It's a touristy area and this bridge is often filled with people who are unfamiliar with bike paths. Many don't understand English, so we travel slowly, always ready to stop or wind our way around them. It was no different yesterday, but there was one moment when the bridge was free and, though I've photographed it before, I thought the workmanship in the fence worthy of a little extra appreciation.
My bird photography skills have really failed lately. This was the only capture I managed by that pond. Such a tiny little bird; I'm not absolutely sure but think it is probably a bushtit.
I huffed and puffed up the hill to Stanley Park's Malkin Bowl (question to self: "How come Bill seems to find it easier than I do?") and from there, we rode to Beaver Lake. This squirrel climbed the tree, but then looked back to see if I had any treats. I didn't..
and thought s/he appeared rather annoyed in response, even as s/he munched on something picked up earlier. The squirrels and birds are quite spoiled at Beaver Lake as many people come well supplied with goodies.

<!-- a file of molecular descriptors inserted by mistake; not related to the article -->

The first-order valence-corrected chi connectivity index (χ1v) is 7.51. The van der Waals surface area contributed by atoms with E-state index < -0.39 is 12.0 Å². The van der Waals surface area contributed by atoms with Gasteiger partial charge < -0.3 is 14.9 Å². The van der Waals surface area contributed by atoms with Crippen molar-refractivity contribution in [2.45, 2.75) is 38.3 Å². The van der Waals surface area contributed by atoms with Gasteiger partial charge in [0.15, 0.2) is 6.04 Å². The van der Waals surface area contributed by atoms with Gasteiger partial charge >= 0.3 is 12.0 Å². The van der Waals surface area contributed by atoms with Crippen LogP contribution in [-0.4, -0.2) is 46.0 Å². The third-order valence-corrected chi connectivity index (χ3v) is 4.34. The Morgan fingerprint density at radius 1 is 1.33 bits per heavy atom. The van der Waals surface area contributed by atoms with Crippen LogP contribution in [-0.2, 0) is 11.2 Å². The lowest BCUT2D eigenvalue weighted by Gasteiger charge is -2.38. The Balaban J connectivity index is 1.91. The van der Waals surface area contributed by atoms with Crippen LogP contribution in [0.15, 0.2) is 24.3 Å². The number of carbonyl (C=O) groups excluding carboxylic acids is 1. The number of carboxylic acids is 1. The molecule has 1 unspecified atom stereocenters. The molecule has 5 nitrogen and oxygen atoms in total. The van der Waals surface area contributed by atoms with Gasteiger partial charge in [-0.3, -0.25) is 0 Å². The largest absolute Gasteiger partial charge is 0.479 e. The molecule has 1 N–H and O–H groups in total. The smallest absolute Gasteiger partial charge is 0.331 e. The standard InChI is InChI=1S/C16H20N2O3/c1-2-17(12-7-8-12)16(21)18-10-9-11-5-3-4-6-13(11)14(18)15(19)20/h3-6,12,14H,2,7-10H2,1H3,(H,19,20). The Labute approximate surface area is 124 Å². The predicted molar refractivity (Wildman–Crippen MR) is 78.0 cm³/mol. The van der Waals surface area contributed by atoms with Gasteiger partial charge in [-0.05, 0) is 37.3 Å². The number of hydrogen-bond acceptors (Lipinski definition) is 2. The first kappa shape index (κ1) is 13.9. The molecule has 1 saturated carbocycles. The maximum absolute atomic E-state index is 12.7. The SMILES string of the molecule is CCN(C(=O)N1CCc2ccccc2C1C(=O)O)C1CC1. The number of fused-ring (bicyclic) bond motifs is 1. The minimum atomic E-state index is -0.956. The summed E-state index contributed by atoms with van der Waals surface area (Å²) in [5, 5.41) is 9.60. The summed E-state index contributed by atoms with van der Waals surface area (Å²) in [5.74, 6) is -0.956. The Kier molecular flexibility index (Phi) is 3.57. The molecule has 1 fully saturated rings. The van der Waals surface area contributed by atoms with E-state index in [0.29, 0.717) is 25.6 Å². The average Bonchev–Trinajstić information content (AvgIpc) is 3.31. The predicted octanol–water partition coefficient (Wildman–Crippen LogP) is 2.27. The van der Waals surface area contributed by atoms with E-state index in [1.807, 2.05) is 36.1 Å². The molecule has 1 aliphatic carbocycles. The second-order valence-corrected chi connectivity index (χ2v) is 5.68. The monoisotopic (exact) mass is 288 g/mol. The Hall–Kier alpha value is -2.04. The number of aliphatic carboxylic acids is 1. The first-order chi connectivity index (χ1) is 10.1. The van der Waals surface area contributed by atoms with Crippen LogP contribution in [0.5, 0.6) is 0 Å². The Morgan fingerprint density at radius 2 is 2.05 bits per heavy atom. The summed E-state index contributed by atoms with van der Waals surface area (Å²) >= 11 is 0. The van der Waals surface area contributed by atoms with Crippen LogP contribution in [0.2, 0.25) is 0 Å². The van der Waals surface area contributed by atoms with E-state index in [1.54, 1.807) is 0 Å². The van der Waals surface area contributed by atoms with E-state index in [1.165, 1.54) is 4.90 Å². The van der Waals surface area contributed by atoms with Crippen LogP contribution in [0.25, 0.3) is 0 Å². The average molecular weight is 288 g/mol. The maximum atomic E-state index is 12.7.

Beaver Lake's vegetation creates wall-to-wall hide-a-ways for critters of every type. I could hear many sounds, but my camera only managed..
to capture this Wood Duck pair,
as they suddenly became part of a noisy competition to grab seeds thrown by a passer-by.
This male called out a "..and you stay away, you hear?" ..
warning to the loser of the battle.
The loser tried to maintain dignity by waving his wings..
and showing his mighty chest, but no one was fooled. He had to satisfy himself with stray seeds well away from the main group after that.